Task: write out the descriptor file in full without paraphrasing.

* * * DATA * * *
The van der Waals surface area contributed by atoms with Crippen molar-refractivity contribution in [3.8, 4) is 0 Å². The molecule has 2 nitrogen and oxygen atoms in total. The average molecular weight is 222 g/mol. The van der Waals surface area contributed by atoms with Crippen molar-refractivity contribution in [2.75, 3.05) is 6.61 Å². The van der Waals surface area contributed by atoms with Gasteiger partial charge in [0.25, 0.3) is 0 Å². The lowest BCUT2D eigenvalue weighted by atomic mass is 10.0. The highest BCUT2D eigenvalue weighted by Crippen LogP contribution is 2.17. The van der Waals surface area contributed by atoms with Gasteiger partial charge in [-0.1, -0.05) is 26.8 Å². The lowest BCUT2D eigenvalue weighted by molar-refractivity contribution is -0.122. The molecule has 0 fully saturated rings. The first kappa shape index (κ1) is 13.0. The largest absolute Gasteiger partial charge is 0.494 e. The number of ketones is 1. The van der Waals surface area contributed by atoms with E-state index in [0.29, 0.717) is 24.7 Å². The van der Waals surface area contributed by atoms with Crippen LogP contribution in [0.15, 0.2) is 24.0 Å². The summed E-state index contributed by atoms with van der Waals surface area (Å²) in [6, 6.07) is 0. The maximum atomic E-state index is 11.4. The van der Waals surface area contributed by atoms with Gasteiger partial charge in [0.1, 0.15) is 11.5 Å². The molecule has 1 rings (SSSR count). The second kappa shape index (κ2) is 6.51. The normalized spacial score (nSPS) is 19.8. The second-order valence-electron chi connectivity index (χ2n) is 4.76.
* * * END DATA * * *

The van der Waals surface area contributed by atoms with Crippen molar-refractivity contribution in [3.8, 4) is 0 Å². The molecule has 2 nitrogen and oxygen atoms in total. The average molecular weight is 222 g/mol. The van der Waals surface area contributed by atoms with Crippen molar-refractivity contribution in [2.75, 3.05) is 6.61 Å². The van der Waals surface area contributed by atoms with Gasteiger partial charge in [0.25, 0.3) is 0 Å². The lowest BCUT2D eigenvalue weighted by atomic mass is 10.0. The highest BCUT2D eigenvalue weighted by Crippen LogP contribution is 2.17. The van der Waals surface area contributed by atoms with Gasteiger partial charge in [-0.1, -0.05) is 26.8 Å². The lowest BCUT2D eigenvalue weighted by molar-refractivity contribution is -0.122. The molecule has 0 fully saturated rings. The first kappa shape index (κ1) is 13.0. The largest absolute Gasteiger partial charge is 0.494 e. The number of ketones is 1. The van der Waals surface area contributed by atoms with E-state index in [0.29, 0.717) is 24.7 Å². The van der Waals surface area contributed by atoms with Crippen LogP contribution in [0.15, 0.2) is 24.0 Å². The summed E-state index contributed by atoms with van der Waals surface area (Å²) in [6, 6.07) is 0. The maximum atomic E-state index is 11.4. The van der Waals surface area contributed by atoms with Gasteiger partial charge in [0.1, 0.15) is 11.5 Å². The molecule has 1 rings (SSSR count). The second kappa shape index (κ2) is 6.51. The normalized spacial score (nSPS) is 19.8. The second-order valence-electron chi connectivity index (χ2n) is 4.76.